“Every American knows that for the IRS to take somebody’s money and to threaten to put them in jail because of how they deposit money in the bank is wrong,” Johnson said. “It’s not how our country should work.”

In the last two years, the IRS and Justice Department changed their internal policies regarding structuring, allowing the agencies to pursue structuring cases only in instances where the money stems from criminal activity.

Under the policy changes, a number of business owners, including Sowers, wouldn’t have had their money taken.

“When you first describe the civil asset forfeiture approach to things, and you realize this was set up in order to go after Mafia front groups and human trafficking operations and meth labs, people say it makes perfect sense,” Roskam said. “But when you go further and describe the abuse of it, then there’s a lot of concern all the way around.”

“This in the larger context of IRS targeting based on political philosophy and religious beliefs, it fits this larger pattern and a larger theme and a larger element of concern of is this government watching out for me or is this government coming after me?” he continued.

Despite action from the IRS and Justice Department, Johnson said the Institute for Justice is aware of recent cases involving people who had money seized for structuring violations even though the money wasn’t tied to illegal activity.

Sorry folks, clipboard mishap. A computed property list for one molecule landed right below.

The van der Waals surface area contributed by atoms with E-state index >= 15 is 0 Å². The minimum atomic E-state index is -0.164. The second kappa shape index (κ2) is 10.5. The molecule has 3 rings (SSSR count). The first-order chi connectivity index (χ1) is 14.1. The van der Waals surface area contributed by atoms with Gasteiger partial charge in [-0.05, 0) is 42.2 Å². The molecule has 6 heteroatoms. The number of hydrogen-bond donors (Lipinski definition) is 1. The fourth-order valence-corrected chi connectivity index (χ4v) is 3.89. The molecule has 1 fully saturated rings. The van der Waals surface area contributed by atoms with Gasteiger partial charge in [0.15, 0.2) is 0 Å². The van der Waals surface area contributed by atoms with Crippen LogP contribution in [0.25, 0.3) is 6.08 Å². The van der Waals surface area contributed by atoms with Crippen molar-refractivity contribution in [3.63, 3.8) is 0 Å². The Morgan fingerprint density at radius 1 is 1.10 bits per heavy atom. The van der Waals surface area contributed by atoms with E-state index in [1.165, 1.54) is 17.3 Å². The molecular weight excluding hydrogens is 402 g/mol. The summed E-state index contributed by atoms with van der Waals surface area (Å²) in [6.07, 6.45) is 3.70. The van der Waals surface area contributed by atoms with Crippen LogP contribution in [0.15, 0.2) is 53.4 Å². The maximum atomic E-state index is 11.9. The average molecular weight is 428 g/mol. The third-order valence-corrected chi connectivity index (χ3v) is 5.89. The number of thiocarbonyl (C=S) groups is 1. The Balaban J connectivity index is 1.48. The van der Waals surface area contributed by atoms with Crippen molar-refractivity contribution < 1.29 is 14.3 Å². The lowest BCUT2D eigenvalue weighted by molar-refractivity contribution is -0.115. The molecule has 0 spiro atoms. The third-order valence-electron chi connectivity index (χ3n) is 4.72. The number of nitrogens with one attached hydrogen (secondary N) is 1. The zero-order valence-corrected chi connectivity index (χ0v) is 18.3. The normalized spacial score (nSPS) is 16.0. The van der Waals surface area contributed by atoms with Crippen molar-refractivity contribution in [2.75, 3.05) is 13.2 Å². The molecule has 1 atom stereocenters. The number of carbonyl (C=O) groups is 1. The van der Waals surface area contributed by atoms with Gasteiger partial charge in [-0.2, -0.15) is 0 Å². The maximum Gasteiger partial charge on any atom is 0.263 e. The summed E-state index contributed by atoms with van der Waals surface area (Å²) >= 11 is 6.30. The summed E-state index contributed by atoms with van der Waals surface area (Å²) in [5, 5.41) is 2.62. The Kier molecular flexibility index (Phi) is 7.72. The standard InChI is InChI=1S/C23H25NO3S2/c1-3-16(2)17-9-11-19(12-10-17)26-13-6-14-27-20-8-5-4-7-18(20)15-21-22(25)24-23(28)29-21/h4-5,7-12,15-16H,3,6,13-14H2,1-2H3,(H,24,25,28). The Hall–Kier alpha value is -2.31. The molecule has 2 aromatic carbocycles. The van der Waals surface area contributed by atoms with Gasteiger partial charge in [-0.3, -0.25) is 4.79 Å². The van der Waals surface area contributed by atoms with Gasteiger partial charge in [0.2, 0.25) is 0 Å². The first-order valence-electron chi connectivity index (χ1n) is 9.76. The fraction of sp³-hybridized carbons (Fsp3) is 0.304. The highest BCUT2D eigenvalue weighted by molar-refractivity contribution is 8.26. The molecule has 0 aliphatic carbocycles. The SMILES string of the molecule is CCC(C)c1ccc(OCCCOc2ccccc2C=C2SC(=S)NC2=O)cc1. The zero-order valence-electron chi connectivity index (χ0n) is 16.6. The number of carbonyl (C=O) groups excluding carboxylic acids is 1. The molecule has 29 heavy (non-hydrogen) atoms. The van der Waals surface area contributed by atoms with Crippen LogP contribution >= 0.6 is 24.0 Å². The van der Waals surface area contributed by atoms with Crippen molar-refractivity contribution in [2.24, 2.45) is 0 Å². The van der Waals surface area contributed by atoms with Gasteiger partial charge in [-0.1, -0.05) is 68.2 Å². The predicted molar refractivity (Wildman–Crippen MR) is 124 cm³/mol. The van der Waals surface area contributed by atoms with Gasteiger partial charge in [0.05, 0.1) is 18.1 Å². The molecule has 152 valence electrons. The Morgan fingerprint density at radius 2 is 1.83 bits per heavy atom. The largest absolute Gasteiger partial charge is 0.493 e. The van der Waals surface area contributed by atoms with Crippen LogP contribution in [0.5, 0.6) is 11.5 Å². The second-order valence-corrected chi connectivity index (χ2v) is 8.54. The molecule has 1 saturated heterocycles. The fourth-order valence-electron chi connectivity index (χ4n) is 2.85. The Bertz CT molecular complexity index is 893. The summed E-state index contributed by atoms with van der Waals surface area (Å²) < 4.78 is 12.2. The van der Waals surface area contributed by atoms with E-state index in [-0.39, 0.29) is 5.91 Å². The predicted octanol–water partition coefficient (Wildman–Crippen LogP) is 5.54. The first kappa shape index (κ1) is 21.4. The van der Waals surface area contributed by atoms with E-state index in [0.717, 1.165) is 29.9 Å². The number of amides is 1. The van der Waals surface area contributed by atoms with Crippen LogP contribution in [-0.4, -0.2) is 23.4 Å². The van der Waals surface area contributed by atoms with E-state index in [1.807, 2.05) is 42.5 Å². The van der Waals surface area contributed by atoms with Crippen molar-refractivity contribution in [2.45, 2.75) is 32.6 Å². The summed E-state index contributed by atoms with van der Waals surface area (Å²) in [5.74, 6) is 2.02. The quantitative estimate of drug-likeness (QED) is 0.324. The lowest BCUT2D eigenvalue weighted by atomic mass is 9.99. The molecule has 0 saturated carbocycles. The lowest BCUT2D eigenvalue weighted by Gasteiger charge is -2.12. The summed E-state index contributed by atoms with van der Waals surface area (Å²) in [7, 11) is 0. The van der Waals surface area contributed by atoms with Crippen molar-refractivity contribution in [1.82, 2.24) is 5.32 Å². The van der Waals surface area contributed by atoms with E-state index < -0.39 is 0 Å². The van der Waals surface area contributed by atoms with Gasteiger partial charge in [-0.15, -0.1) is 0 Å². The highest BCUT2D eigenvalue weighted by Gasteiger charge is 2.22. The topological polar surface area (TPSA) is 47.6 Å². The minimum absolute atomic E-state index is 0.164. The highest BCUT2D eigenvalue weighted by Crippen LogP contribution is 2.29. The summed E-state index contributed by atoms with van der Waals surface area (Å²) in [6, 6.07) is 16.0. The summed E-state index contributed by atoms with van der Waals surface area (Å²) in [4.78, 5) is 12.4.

Instead of pursuing the cases through civil forfeiture, Johnson said, the IRS is using criminal forfeiture instead, and threatening to prosecute property owners for structuring.

“Structuring is a crime, but there’s nothing morally criminal about it,” he said. “It’s a crime because Congress said it’s a crime. It’s true, the government can put you in jail for depositing money in the wrong amounts.”

Over the last few months, outside groups like the Institute for Justice and a bipartisan group of lawmakers from the Ways and Means Committee have pressured the IRS and Justice Department to return money wrongfully seized under civil forfeiture for structuring violations.

Last year, the Institute for Justice filed “petitions for remission or mitigation” with the federal government on behalf of Sowers and North Carolina convenience store owner Ken Quran. The petitions, similar to a pardon, called on the government to return money taken from the small business owners.

The IRS returned the more than $153,000 it seized from Quran, but did not respond to Sowers’ petition.

In August and again in March, Republicans and Democrats on the Ways and Means Oversight Subcommittee sent letters to the IRS, Department of Treasury, and Department of Justice urging them to return money “inappropriately” seized by the IRS through civil forfeiture.

The lawmakers also encouraged the agencies to give property owners who had money taken and were never charged with a crime to petition the government to get their cash back.

“My concern is the dismissiveness of the administration on this,” Roskam said. “They’re not seeing an obligation to go and make things right. Their feeling, at least what they’re communicating so far, is that was then, this is now, and if someone suffered, then someone suffered.

“They’re not seeking justice here, and that’s a problem.”